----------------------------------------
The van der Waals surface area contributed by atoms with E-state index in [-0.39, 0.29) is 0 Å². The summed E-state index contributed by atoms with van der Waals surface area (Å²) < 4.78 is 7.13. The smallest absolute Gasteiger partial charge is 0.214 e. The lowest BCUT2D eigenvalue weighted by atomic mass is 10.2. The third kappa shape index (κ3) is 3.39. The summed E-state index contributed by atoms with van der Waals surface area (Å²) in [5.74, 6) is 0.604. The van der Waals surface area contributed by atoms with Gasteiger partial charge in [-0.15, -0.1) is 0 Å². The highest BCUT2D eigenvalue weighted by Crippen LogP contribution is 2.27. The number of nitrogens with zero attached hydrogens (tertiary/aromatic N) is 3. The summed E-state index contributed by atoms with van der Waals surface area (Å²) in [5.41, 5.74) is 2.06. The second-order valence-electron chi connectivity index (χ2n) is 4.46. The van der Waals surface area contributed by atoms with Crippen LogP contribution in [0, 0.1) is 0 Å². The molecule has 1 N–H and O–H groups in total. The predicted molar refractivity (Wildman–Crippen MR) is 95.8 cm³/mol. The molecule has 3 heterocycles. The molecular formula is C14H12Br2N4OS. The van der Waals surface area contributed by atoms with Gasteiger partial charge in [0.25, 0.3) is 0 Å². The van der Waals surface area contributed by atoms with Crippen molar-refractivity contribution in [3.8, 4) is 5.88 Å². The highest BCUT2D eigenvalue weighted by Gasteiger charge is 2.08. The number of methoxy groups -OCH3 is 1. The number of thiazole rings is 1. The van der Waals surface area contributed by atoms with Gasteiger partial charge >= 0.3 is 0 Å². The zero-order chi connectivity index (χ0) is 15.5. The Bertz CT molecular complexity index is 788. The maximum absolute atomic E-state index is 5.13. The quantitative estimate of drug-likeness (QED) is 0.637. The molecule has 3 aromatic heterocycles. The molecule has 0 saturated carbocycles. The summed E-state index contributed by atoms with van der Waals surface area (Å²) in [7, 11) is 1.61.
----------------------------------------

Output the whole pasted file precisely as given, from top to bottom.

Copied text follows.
The van der Waals surface area contributed by atoms with E-state index in [-0.39, 0.29) is 0 Å². The summed E-state index contributed by atoms with van der Waals surface area (Å²) < 4.78 is 7.13. The smallest absolute Gasteiger partial charge is 0.214 e. The lowest BCUT2D eigenvalue weighted by atomic mass is 10.2. The third kappa shape index (κ3) is 3.39. The summed E-state index contributed by atoms with van der Waals surface area (Å²) in [5.74, 6) is 0.604. The van der Waals surface area contributed by atoms with Gasteiger partial charge in [-0.15, -0.1) is 0 Å². The highest BCUT2D eigenvalue weighted by Crippen LogP contribution is 2.27. The number of nitrogens with zero attached hydrogens (tertiary/aromatic N) is 3. The summed E-state index contributed by atoms with van der Waals surface area (Å²) in [5.41, 5.74) is 2.06. The second-order valence-electron chi connectivity index (χ2n) is 4.46. The van der Waals surface area contributed by atoms with Crippen LogP contribution in [0, 0.1) is 0 Å². The molecule has 1 N–H and O–H groups in total. The predicted molar refractivity (Wildman–Crippen MR) is 95.8 cm³/mol. The molecule has 3 heterocycles. The molecular formula is C14H12Br2N4OS. The van der Waals surface area contributed by atoms with Gasteiger partial charge in [0.25, 0.3) is 0 Å². The van der Waals surface area contributed by atoms with Crippen molar-refractivity contribution in [3.8, 4) is 5.88 Å². The highest BCUT2D eigenvalue weighted by Gasteiger charge is 2.08. The number of methoxy groups -OCH3 is 1. The number of thiazole rings is 1. The van der Waals surface area contributed by atoms with Gasteiger partial charge >= 0.3 is 0 Å². The zero-order chi connectivity index (χ0) is 15.5. The Bertz CT molecular complexity index is 788. The maximum absolute atomic E-state index is 5.13. The quantitative estimate of drug-likeness (QED) is 0.637. The molecule has 3 aromatic heterocycles. The molecule has 0 saturated carbocycles. The summed E-state index contributed by atoms with van der Waals surface area (Å²) in [7, 11) is 1.61.